The best place in Ottawa to see the greatest variety is the stretch of the Ottawa River known as Lac Deschênes. Located between Deschênes Rapids to the east and Innis Point (Ontario) and Baie Alexandria (Québec) to the west, Lac Deschênes is located wholly within the Ottawa River and reaches about three kilometres at its widest point. Because it is one of the larger bodies of water in the region, and because significant numbers of water birds stop here to rest and refuel during spring and fall migration, Lac Deschênes is recognized as a globally significant Important Bird Area (IBA). It isn’t surprising that the two life birds I got this month are both water birds, and that the most unexpected of the two was found on Lac Deschênes.

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A New Yard Bird and an Owl

Golden-crowned Kinglet
October 2, 2006

I had a pretty good birding day on Wednesday. No, I did not take a day off work, and no, I didn’t see anything new or rare. It began when I stepped outside onto my back deck early Wednesday morning to throw some peanuts out for the Blue Jays. I was just about to toss them into the yard when I heard a rapid, high-pitched “see see see” call coming from my neighbour’s yard. The call was familiar and distinctive, but I had never heard it in my neighbourhood before; for a moment I wasn’t sure what I was hearing, other than a few chickadees in my neighbour’s pine tree. I stood still for a moment, listening, and when I heard it again, I knew I had a new bird for my yard list: Golden-crowned Kinglet!

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A Bird in the Hand

Birders like to keep lists. Serious birders keep a life list – a list of all the birds they have seen since they started birding – and enjoy adding to that list as they travel to new places and see new species. Many keep yard lists or year lists, tallying each new bird they see in their yard or over the course of a calendar year. The truly dedicated birders keep “big day” lists or “big sit” lists – a list of all the birds seen or heard in a 24-hour period, whether by visiting as many habitats and local birding hotspots as possible, or by sitting in one location for the entire period. Big days and big sits may be personal or competitive, where individuals or teams compete to find the highest number of birds in the same 24-hour period. Big day competitions are often used as fundraisers for bird conservation or to raise awareness of local birding opportunities.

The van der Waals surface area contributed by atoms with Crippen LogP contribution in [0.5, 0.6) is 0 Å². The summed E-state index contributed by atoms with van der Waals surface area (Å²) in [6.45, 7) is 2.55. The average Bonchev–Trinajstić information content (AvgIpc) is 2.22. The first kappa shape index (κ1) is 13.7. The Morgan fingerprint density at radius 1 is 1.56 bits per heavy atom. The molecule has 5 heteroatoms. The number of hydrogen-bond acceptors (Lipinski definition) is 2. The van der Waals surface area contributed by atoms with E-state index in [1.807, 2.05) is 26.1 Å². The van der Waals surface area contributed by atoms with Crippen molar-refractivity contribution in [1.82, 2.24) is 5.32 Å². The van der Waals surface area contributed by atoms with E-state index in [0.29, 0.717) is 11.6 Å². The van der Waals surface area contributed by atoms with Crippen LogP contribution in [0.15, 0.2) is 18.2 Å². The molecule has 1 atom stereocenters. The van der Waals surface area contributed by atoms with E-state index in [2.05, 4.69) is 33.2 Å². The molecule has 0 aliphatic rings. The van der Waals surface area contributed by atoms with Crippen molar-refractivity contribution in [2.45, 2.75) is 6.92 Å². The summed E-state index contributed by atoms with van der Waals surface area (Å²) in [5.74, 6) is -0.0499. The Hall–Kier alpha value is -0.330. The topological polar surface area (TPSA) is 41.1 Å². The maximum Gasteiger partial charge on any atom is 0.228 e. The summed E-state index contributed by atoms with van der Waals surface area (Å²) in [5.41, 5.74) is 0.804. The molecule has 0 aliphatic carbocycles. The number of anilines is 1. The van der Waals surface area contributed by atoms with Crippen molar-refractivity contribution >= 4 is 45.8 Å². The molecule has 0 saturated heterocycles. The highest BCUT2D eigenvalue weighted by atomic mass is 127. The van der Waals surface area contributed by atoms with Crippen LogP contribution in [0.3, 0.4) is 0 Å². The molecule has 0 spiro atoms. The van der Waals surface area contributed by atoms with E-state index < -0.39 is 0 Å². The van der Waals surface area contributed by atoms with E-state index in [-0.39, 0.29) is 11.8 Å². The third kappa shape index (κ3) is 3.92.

I’ve even heard of birders who keep a list of all the birds they have seen or heard on TV. I personally don’t get this, but every now and then the birds I hear or see onscreen catch my attention, such as during last Sunday’s season premier of “The Walking Dead” when I tallied five species: there was the Great Horned Owl, of course, but I also heard the calls of an American Crow, Blue Jay, Red-winged Blackbird and a Chuck-Will’s-Widow during the show. Not that I’m keeping track or anything!

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Sparrows in the West End

White-crowned Sparrow

I took the day after Thanksgiving off work, and the bright sunshine and clear blue skies enticed me to go out and look for a couple of birds I hadn’t seen yet this fall. The first was the Orange-crowned Warbler, a drab species which rarely shows its orange crown and migrates later than most warblers. They are less common in the east than in the west, and I usually manage to pick up one each year in the fall – never in the spring. This year I haven’t seen any. The second was the Fox Sparrow, also a bird that is typically found in October. I normally find them in the woods of Stony Swamp, foraging on the ground with flocks of White-throated Sparrows and Dark-eyed Juncos. It was a beautiful morning for a walk in the woods, and I headed over to Sarsaparilla Trail first.

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Turkey Vulture Migration

Turkey Vulture in flight

The sight of a Turkey Vulture gliding effortlessly above the ground always fills me with a sense of awe. These birds are very large with a wingspan of almost two metres; in eastern North America, only eagles are larger. The masters of soaring flight, Turkey Vultures are easily recognized by the shallow “V-shaped” wings and their teetering flight with very few wingbeats. Although they appear black from a distance, up close they are dark brown with a featherless red head and pale bill. The trailing edge and wingtips are silvery white below, giving them a two-toned appearance. Doran and I drove to Cambridge last weekend to spend Thanksgiving with my family, and we saw several vultures soaring above the fields along Highway 401 on our way down. On our return trip yesterday, we saw many more, and I estimate we saw at least 100 of them riding the thermals. These birds weren’t just hunting for food – they were migrating.